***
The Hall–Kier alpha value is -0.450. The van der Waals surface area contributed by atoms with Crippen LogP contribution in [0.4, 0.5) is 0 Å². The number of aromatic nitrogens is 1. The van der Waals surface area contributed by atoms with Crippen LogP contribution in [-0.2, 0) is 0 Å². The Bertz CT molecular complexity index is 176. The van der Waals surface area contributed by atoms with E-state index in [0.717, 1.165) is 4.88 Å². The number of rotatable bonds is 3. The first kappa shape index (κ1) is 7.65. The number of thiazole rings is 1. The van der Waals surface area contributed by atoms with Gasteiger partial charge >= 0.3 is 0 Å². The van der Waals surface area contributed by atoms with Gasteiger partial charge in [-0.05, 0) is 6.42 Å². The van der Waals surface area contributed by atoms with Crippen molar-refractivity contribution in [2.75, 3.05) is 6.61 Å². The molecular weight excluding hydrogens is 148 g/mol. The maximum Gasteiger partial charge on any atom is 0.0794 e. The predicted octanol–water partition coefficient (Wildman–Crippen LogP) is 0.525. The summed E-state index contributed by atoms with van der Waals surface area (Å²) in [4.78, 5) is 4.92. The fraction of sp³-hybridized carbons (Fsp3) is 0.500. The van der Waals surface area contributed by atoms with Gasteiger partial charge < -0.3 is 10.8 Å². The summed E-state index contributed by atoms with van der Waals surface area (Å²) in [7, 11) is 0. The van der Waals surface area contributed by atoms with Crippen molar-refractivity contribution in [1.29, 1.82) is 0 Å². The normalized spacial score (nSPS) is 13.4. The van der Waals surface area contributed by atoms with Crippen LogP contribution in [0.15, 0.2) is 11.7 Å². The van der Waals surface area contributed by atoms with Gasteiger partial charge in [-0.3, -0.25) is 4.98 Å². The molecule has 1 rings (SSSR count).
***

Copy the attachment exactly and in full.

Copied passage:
The Hall–Kier alpha value is -0.450. The van der Waals surface area contributed by atoms with Crippen LogP contribution in [0.4, 0.5) is 0 Å². The number of aromatic nitrogens is 1. The van der Waals surface area contributed by atoms with Crippen LogP contribution in [-0.2, 0) is 0 Å². The Bertz CT molecular complexity index is 176. The van der Waals surface area contributed by atoms with E-state index in [0.717, 1.165) is 4.88 Å². The number of rotatable bonds is 3. The first kappa shape index (κ1) is 7.65. The number of thiazole rings is 1. The van der Waals surface area contributed by atoms with Gasteiger partial charge >= 0.3 is 0 Å². The van der Waals surface area contributed by atoms with Gasteiger partial charge in [-0.05, 0) is 6.42 Å². The van der Waals surface area contributed by atoms with Crippen molar-refractivity contribution in [2.75, 3.05) is 6.61 Å². The molecular weight excluding hydrogens is 148 g/mol. The maximum Gasteiger partial charge on any atom is 0.0794 e. The predicted octanol–water partition coefficient (Wildman–Crippen LogP) is 0.525. The summed E-state index contributed by atoms with van der Waals surface area (Å²) in [4.78, 5) is 4.92. The fraction of sp³-hybridized carbons (Fsp3) is 0.500. The van der Waals surface area contributed by atoms with Gasteiger partial charge < -0.3 is 10.8 Å². The summed E-state index contributed by atoms with van der Waals surface area (Å²) in [7, 11) is 0. The van der Waals surface area contributed by atoms with Crippen molar-refractivity contribution in [1.29, 1.82) is 0 Å². The normalized spacial score (nSPS) is 13.4. The van der Waals surface area contributed by atoms with Crippen LogP contribution in [0.15, 0.2) is 11.7 Å². The van der Waals surface area contributed by atoms with Gasteiger partial charge in [-0.3, -0.25) is 4.98 Å². The molecule has 1 rings (SSSR count).